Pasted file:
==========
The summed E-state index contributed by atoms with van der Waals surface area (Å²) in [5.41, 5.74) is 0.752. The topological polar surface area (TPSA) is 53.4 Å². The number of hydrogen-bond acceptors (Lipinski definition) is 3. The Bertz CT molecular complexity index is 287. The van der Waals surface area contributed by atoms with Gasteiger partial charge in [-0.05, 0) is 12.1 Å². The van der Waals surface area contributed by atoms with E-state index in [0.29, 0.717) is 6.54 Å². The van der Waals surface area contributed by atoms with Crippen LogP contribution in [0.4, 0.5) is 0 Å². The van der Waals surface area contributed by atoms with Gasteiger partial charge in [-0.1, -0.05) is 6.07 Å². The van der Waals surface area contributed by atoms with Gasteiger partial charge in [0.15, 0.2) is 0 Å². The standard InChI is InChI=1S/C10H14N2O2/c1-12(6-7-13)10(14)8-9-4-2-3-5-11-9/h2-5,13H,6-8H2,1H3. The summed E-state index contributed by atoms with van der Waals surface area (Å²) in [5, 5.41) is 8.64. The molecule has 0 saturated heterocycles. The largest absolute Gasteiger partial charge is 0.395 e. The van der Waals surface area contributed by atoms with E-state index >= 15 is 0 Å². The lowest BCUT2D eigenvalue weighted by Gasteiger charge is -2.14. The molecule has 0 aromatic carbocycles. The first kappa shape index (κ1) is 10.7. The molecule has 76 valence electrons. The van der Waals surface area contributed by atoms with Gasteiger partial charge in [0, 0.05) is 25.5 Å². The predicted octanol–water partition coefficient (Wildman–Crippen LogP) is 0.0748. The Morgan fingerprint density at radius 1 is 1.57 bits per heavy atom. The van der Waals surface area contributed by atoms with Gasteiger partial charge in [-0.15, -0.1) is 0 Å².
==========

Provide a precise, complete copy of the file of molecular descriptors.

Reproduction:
The summed E-state index contributed by atoms with van der Waals surface area (Å²) in [5.41, 5.74) is 0.752. The topological polar surface area (TPSA) is 53.4 Å². The number of hydrogen-bond acceptors (Lipinski definition) is 3. The Bertz CT molecular complexity index is 287. The van der Waals surface area contributed by atoms with Gasteiger partial charge in [-0.05, 0) is 12.1 Å². The van der Waals surface area contributed by atoms with E-state index in [0.29, 0.717) is 6.54 Å². The van der Waals surface area contributed by atoms with Crippen LogP contribution in [0.4, 0.5) is 0 Å². The van der Waals surface area contributed by atoms with Gasteiger partial charge in [-0.1, -0.05) is 6.07 Å². The van der Waals surface area contributed by atoms with Gasteiger partial charge in [0.15, 0.2) is 0 Å². The standard InChI is InChI=1S/C10H14N2O2/c1-12(6-7-13)10(14)8-9-4-2-3-5-11-9/h2-5,13H,6-8H2,1H3. The summed E-state index contributed by atoms with van der Waals surface area (Å²) in [5, 5.41) is 8.64. The molecule has 0 saturated heterocycles. The largest absolute Gasteiger partial charge is 0.395 e. The van der Waals surface area contributed by atoms with E-state index >= 15 is 0 Å². The lowest BCUT2D eigenvalue weighted by Gasteiger charge is -2.14. The molecule has 0 aromatic carbocycles. The first kappa shape index (κ1) is 10.7. The molecule has 76 valence electrons. The van der Waals surface area contributed by atoms with Gasteiger partial charge in [0, 0.05) is 25.5 Å². The predicted octanol–water partition coefficient (Wildman–Crippen LogP) is 0.0748. The Morgan fingerprint density at radius 1 is 1.57 bits per heavy atom. The van der Waals surface area contributed by atoms with Gasteiger partial charge in [-0.15, -0.1) is 0 Å².